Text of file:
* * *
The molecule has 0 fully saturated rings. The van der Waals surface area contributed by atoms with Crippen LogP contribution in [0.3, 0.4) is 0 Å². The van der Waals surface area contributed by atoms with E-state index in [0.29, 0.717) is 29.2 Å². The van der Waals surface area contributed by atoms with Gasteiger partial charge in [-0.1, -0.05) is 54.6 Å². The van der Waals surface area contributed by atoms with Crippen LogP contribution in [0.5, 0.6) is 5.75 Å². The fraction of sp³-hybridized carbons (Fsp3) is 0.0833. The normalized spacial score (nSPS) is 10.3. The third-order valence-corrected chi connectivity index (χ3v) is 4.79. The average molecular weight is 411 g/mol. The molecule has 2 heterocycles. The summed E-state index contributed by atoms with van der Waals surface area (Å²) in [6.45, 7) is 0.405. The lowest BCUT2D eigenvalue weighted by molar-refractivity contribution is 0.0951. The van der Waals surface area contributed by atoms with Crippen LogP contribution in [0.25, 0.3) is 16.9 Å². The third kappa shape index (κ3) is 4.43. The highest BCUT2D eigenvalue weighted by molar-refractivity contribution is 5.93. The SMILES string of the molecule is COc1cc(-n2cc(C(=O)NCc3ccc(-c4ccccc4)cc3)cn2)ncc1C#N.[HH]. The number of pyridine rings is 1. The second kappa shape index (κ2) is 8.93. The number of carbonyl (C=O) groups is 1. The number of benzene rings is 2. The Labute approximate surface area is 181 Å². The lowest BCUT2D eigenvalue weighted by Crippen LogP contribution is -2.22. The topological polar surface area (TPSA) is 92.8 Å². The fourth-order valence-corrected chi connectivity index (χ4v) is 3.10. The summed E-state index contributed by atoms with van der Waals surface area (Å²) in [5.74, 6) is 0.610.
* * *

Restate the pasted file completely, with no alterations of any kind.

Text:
The molecule has 0 fully saturated rings. The van der Waals surface area contributed by atoms with Crippen LogP contribution in [0.3, 0.4) is 0 Å². The van der Waals surface area contributed by atoms with E-state index in [0.29, 0.717) is 29.2 Å². The van der Waals surface area contributed by atoms with Gasteiger partial charge in [-0.1, -0.05) is 54.6 Å². The van der Waals surface area contributed by atoms with Crippen LogP contribution in [0.5, 0.6) is 5.75 Å². The fraction of sp³-hybridized carbons (Fsp3) is 0.0833. The normalized spacial score (nSPS) is 10.3. The third-order valence-corrected chi connectivity index (χ3v) is 4.79. The average molecular weight is 411 g/mol. The molecule has 2 heterocycles. The summed E-state index contributed by atoms with van der Waals surface area (Å²) in [6.45, 7) is 0.405. The lowest BCUT2D eigenvalue weighted by molar-refractivity contribution is 0.0951. The van der Waals surface area contributed by atoms with Crippen LogP contribution in [0.25, 0.3) is 16.9 Å². The third kappa shape index (κ3) is 4.43. The highest BCUT2D eigenvalue weighted by molar-refractivity contribution is 5.93. The SMILES string of the molecule is COc1cc(-n2cc(C(=O)NCc3ccc(-c4ccccc4)cc3)cn2)ncc1C#N.[HH]. The number of pyridine rings is 1. The second kappa shape index (κ2) is 8.93. The number of carbonyl (C=O) groups is 1. The number of benzene rings is 2. The Labute approximate surface area is 181 Å². The lowest BCUT2D eigenvalue weighted by Crippen LogP contribution is -2.22. The topological polar surface area (TPSA) is 92.8 Å². The fourth-order valence-corrected chi connectivity index (χ4v) is 3.10. The summed E-state index contributed by atoms with van der Waals surface area (Å²) in [5.74, 6) is 0.610.